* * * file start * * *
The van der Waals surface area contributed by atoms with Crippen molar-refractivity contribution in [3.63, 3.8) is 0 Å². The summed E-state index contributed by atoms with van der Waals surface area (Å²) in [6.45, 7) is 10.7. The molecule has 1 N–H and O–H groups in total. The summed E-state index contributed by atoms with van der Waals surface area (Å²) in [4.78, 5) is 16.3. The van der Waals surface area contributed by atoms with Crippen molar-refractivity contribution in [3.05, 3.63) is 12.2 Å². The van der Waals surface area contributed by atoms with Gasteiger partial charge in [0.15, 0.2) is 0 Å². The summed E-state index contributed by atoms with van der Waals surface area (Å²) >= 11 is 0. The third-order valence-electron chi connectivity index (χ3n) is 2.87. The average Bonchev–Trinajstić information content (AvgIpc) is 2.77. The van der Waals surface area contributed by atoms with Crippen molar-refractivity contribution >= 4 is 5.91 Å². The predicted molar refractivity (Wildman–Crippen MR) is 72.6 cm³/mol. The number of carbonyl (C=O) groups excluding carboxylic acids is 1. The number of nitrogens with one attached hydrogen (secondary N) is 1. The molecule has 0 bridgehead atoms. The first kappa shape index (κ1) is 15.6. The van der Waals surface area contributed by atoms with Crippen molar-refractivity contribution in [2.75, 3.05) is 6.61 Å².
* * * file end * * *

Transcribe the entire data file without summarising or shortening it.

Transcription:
The van der Waals surface area contributed by atoms with Crippen molar-refractivity contribution in [3.63, 3.8) is 0 Å². The summed E-state index contributed by atoms with van der Waals surface area (Å²) in [6.45, 7) is 10.7. The molecule has 1 N–H and O–H groups in total. The summed E-state index contributed by atoms with van der Waals surface area (Å²) in [4.78, 5) is 16.3. The van der Waals surface area contributed by atoms with Crippen molar-refractivity contribution in [3.05, 3.63) is 12.2 Å². The van der Waals surface area contributed by atoms with Gasteiger partial charge in [0.15, 0.2) is 0 Å². The summed E-state index contributed by atoms with van der Waals surface area (Å²) >= 11 is 0. The third-order valence-electron chi connectivity index (χ3n) is 2.87. The average Bonchev–Trinajstić information content (AvgIpc) is 2.77. The van der Waals surface area contributed by atoms with Crippen molar-refractivity contribution >= 4 is 5.91 Å². The predicted molar refractivity (Wildman–Crippen MR) is 72.6 cm³/mol. The number of carbonyl (C=O) groups excluding carboxylic acids is 1. The number of nitrogens with one attached hydrogen (secondary N) is 1. The molecule has 0 bridgehead atoms. The first kappa shape index (κ1) is 15.6. The van der Waals surface area contributed by atoms with Crippen molar-refractivity contribution in [2.75, 3.05) is 6.61 Å².